Caring for the Caregiver: Alleviate Tension and Stress

Caring for the Caregiver: Alleviate Tension and Stress

Caring for the Caregiver: Tips to Help Alleviate Tension and Stress

Caregiving is stressful. Under stress, many people begin to experience tight muscles in the neck, shoulders, and back. A lot of times, tight muscles in the lower back, hips, or legs can contribute to tight muscles in your upper body. As a result, your stressful situation is made even more miserable because your body feels so uncomfortable. But there are activities and stretches you can do that can help alleviate some of this discomfort.

Word of caution: Although these activities and stretches are low impact, please consult a doctor before doing any kind of physical activities.

Don’t sit too much: Sitting down for long periods of time has been linked to serious health problems, such as weight gain, cardiovascular diseases, and an increased risk of death.[1] Additionally, sitting down for long periods often results in tightness in the lower back, hamstrings, and quadriceps. Rather than sitting, try to find more opportunities to stand. If you work in an office environment, invest in a standing desk, walk laps around the building, and stand up to answer the phone. Try to avoid sitting for more than 30 minutes at a time. If you want to stand, then invest in comfortable shoes and/or shoe inserts to help support your feet and avoid knee and back pain.

Watch you posture: Poor posture, like hunching your back and slouching your neck, can contribute to muscle tightness in the back. When you sit or stand, make sure you contract your abdominal muscles, stand up straight, hold your head high, and keep your shoulders from rounding forward.

Stretch: Stretching relieves stress because it promotes better circulation, deep breathing, and pain reduction, all factors that have direct impacts on physical and mental health.[2]

Try some of these stretches. All of these stretches should be performed with your abdominal muscles clenched tightly to support good posture. Make sure to hold each stretch for about 30 seconds, breathing deeply in and out during the stretch.

Upper Back Stretch:

  • Stand up straight with a slight bend in your knees
  • Clasp your fingers together and put your hands in front of you
  • Point your thumbs down and extend your arms forward
  • You should feel the stretch in your upper back and shoulder area
  • Hold for 30 seconds

Neck Stretch:

  • Stand up straight with a slight bend in your knees
  • Touch your chin to your chest until you feel a stretch
  • Inhale and exhale slowly and deeply
  • Lightly roll head to right, hold, and breathe for 30 seconds
  • Lightly roll head to left, hold, and breathe for 30 seconds
  • Return to center and slowly lift head to starting position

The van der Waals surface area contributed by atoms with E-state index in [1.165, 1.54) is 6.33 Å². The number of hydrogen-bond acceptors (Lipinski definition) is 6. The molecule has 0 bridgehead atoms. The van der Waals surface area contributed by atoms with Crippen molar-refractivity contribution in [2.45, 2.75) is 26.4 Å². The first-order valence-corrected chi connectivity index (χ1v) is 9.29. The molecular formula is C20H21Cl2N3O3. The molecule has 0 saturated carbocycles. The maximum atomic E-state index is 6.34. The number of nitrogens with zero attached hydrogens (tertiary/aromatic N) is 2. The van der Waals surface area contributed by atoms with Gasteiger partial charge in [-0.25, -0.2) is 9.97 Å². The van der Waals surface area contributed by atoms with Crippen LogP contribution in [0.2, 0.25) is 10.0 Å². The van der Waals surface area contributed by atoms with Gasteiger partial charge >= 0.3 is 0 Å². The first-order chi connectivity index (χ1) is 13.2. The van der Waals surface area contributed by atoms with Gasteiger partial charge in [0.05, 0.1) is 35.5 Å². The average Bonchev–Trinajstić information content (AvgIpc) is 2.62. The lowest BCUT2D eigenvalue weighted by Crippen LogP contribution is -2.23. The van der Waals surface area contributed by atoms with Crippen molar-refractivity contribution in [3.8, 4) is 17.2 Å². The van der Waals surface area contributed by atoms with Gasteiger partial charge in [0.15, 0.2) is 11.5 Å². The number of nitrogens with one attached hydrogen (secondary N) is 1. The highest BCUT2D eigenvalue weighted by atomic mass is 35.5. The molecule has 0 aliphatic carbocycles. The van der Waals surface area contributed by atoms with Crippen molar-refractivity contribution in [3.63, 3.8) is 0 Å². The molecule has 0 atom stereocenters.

Lower Back and Hamstring Stretch:

  • Stand with a slight bend in your knees
  • Slowly bend forward to touch your toes
  • Fold your arms over your head
  • Slowly breathe in and out and let gravity pull you down
  • Stay in this position for at least 30 seconds
  • Come back up very slowly without over exerting your back (it may be helpful to be near a chair or table for assistance)

Gluteus Maximus Stretch:

  • Sit in a chair with, lift one leg, and rest that ankle on your knee
  • Keep back straight and lean forward. You should feel a stretch in your glute
  • To intensify the stretch, lightly push down on the knee of the leg being stretched
  • Hold stretch for 30 seconds
  • Repeat with other leg

Quadricep  Stretch:

  • Find a table or wall to keep balance
  • If you start on the left side, bring your left foot to your buttock and hold that ankle with your left hand
  • Keep abdominals tight and stand up straight, try to thigh back, bringing your angle closer to your buttock.
  • You should feel a stretch in the quadriceps
  • Repeat with other leg

Quadricep Stretch Variation:

  • You will need a belt or towel for this exercise to tie around your ankle
  • With a belt or towel tied around one ankle, lay face down on a bed or on a padded surface
  • Bend the leg with the belt on it and grab the belt with the corresponding hand
  • Pull the belt forward, bearing in mind that you should feel the stretch in your quad
  • Hold the stretch for 30 seconds

If you have questions, or would like to learn more about how to alleviate stress as a family caregiver, then please visit our website or call 888-285-0093.

[1] Source: http://www.mayoclinic.org/healthy-lifestyle/adult-health/expert-answers/sitting/faq-20058005

[2] Source: http://stress.lovetoknow.com/Why_Does_Stretching_Release_Stress

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